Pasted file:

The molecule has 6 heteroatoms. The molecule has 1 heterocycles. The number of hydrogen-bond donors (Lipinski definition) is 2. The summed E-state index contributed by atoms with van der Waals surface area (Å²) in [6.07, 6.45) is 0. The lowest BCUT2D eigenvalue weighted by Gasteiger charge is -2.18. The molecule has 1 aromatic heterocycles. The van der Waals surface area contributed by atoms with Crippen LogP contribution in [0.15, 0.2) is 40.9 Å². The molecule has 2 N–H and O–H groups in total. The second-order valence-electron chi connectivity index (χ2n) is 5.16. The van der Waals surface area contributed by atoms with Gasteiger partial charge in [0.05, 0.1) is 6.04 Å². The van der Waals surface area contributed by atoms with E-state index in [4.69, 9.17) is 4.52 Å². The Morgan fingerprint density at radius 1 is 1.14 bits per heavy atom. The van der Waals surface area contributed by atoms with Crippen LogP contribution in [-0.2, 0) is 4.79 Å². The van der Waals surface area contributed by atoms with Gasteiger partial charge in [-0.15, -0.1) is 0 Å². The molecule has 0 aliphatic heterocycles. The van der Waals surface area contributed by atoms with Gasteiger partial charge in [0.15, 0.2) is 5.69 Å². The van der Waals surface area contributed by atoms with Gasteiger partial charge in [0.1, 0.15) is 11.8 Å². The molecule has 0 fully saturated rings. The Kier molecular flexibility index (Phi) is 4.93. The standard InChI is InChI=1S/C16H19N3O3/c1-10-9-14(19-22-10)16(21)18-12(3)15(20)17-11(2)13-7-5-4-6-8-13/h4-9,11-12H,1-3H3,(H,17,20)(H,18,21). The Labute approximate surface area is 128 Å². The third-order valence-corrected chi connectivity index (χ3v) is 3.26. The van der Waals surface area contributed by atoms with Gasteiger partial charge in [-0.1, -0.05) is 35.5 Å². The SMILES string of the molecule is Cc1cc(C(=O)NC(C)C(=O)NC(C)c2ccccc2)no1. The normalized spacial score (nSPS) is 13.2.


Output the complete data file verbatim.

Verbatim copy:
The molecule has 6 heteroatoms. The molecule has 1 heterocycles. The number of hydrogen-bond donors (Lipinski definition) is 2. The summed E-state index contributed by atoms with van der Waals surface area (Å²) in [6.07, 6.45) is 0. The lowest BCUT2D eigenvalue weighted by Gasteiger charge is -2.18. The molecule has 1 aromatic heterocycles. The van der Waals surface area contributed by atoms with Crippen LogP contribution in [0.15, 0.2) is 40.9 Å². The molecule has 2 N–H and O–H groups in total. The second-order valence-electron chi connectivity index (χ2n) is 5.16. The van der Waals surface area contributed by atoms with Gasteiger partial charge in [0.05, 0.1) is 6.04 Å². The van der Waals surface area contributed by atoms with E-state index in [4.69, 9.17) is 4.52 Å². The Morgan fingerprint density at radius 1 is 1.14 bits per heavy atom. The van der Waals surface area contributed by atoms with Crippen LogP contribution in [-0.2, 0) is 4.79 Å². The van der Waals surface area contributed by atoms with Gasteiger partial charge in [-0.15, -0.1) is 0 Å². The molecule has 0 aliphatic heterocycles. The van der Waals surface area contributed by atoms with Gasteiger partial charge in [0.15, 0.2) is 5.69 Å². The van der Waals surface area contributed by atoms with Gasteiger partial charge in [0.1, 0.15) is 11.8 Å². The molecule has 0 fully saturated rings. The Kier molecular flexibility index (Phi) is 4.93. The standard InChI is InChI=1S/C16H19N3O3/c1-10-9-14(19-22-10)16(21)18-12(3)15(20)17-11(2)13-7-5-4-6-8-13/h4-9,11-12H,1-3H3,(H,17,20)(H,18,21). The Labute approximate surface area is 128 Å². The third-order valence-corrected chi connectivity index (χ3v) is 3.26. The van der Waals surface area contributed by atoms with Gasteiger partial charge in [-0.1, -0.05) is 35.5 Å². The SMILES string of the molecule is Cc1cc(C(=O)NC(C)C(=O)NC(C)c2ccccc2)no1. The normalized spacial score (nSPS) is 13.2.